Central Instrumentation Facility (CIF)
|Mr. Ramesh Bhardwaj
|Senior Technical Assistant
|Mrs. Rashmi Sinha
011 2670 4562
011 2670 4161
In flame atomic absorption spectrometry, a sample is aspirated into a flame and atomized. A light beam is directed through the flame, into a monochromator, and onto a detector that measures the amount of light absorbed by the atomized element in the flame. Because each metal has its own characteristic absorption wavelength, a source lamp composed of that element is used; this makes the method relatively free from spectral or radiation interferences. The amount of energy at the characteristic wavelength absorbed in the flame is proportional to the concentration of the element in the sample over a limited concentration range.
Application: Quantification of elements in water, wastewater and soil sample, etc.
Model: Termo AAS M6 System
Sr. No. 651187
Software: AAS SOLAAR
X-ray fluorescence (XRF) is nondestructive technique used in quantitative elemental analysis of a wide range of organic and inorganic samples. The basis for the technique is that all elements emit secondary (‘fluorescent’) X-rays of characteristic energy when exposed to X-rays of appropriate higher energy, with energy and intensity of emitted X-rays used to determine elemental composition. In general, the heavier the element being analyzed, the higher the energy of X-rays required to elicit fluorescence, the higher the energy of fluorescence, and the easier it is to detect fluorescence. The lightest elements found in biological samples (e.g. H, B, C, N, O) are not generally detectable by XRF, while elements such as Na, Mg, P, S, Cl, K, Ca are detectable, but only at high concentrations or with highly specialized conditions, and heavier elements such as the trace metals Mn, Fe, Cu and Zn or toxic heavy metals are readily analyzed, even at trace levels. Major advantages of XRF over ‘wet chemistry’ methods are that analyses are, use no noxious chemicals and produce no toxic wastes, and can be made on solid samples. Since XRF signal is obtained from transitions among inner shell electrons, not bonding electrons, XRF also has the advantage that signal is independent of chemical form. The Wavelength-Dispersive XRF (WD-XRF), which discriminates emissions after diffraction through a crystal. The major advantage of EDXRF over WD-XRF is that equipment is simpler and cheaper with lower output X-ray tubes, albeit with lower resolving power and higher background.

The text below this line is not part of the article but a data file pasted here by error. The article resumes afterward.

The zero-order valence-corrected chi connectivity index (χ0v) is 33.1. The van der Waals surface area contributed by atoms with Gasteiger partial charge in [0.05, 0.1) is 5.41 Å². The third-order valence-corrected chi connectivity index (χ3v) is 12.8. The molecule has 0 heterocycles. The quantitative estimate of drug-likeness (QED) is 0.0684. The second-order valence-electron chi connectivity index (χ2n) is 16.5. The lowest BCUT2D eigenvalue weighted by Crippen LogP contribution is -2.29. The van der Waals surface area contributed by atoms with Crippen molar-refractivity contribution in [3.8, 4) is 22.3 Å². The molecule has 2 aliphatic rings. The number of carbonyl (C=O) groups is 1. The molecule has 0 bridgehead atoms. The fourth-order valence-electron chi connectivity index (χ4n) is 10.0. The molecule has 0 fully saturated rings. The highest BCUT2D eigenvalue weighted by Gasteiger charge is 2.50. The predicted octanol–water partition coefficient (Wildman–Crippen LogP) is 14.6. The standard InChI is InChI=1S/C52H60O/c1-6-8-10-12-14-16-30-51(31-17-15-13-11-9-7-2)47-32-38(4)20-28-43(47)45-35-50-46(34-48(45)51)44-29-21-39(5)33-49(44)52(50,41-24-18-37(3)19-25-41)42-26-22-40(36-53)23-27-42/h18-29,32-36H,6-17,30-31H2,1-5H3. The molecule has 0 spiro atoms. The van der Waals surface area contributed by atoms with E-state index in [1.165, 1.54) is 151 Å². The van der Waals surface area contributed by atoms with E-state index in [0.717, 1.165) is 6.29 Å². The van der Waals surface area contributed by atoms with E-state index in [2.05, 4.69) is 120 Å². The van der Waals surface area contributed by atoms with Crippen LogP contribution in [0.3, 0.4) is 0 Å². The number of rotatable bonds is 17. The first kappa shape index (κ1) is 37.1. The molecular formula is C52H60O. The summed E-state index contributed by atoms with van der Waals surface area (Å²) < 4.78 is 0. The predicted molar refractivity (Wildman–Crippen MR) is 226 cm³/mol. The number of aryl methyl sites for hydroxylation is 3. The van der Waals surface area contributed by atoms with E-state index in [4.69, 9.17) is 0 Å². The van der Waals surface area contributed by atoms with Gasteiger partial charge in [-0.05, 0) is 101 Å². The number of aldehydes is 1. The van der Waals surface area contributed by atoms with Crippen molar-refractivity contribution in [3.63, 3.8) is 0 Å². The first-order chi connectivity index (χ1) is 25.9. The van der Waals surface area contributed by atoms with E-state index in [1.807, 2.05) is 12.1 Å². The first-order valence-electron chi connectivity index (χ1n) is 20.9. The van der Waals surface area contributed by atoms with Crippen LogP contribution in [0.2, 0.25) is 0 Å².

Model: PANalytical WD-XRF AXIO-1 System
Sr. No. DY2174
X-ray diffraction is tool used for identifying the atomic and molecular structure of a crystal in crystallographic study, in this the crystalline atoms cause a beam of incident X-rays to diffract into many specific directions. By measuring the angles and intensities of these diffracted beams, a crystallographer can produce a three-dimensional picture of the density of electrons within the crystal. From this electron density, the mean positions of the atoms in the crystal can be determined, as well as their chemical bonds, their disorder and various other information.
Model: Philips Xpert pro XRD System
Sr. No. DY1650
4. Spectrofluorophotometer :
The spectrofluorophotometer irradiates a sample with excitation light of particular wavelength from the light using Xenon lamp and measures the fluorescence emitted from the irradiated sample to perform a qualitative or quantitative analysis.
Model: RFPC Shimadzu
5. Akta Fast protein liquid chromatography (FPLC)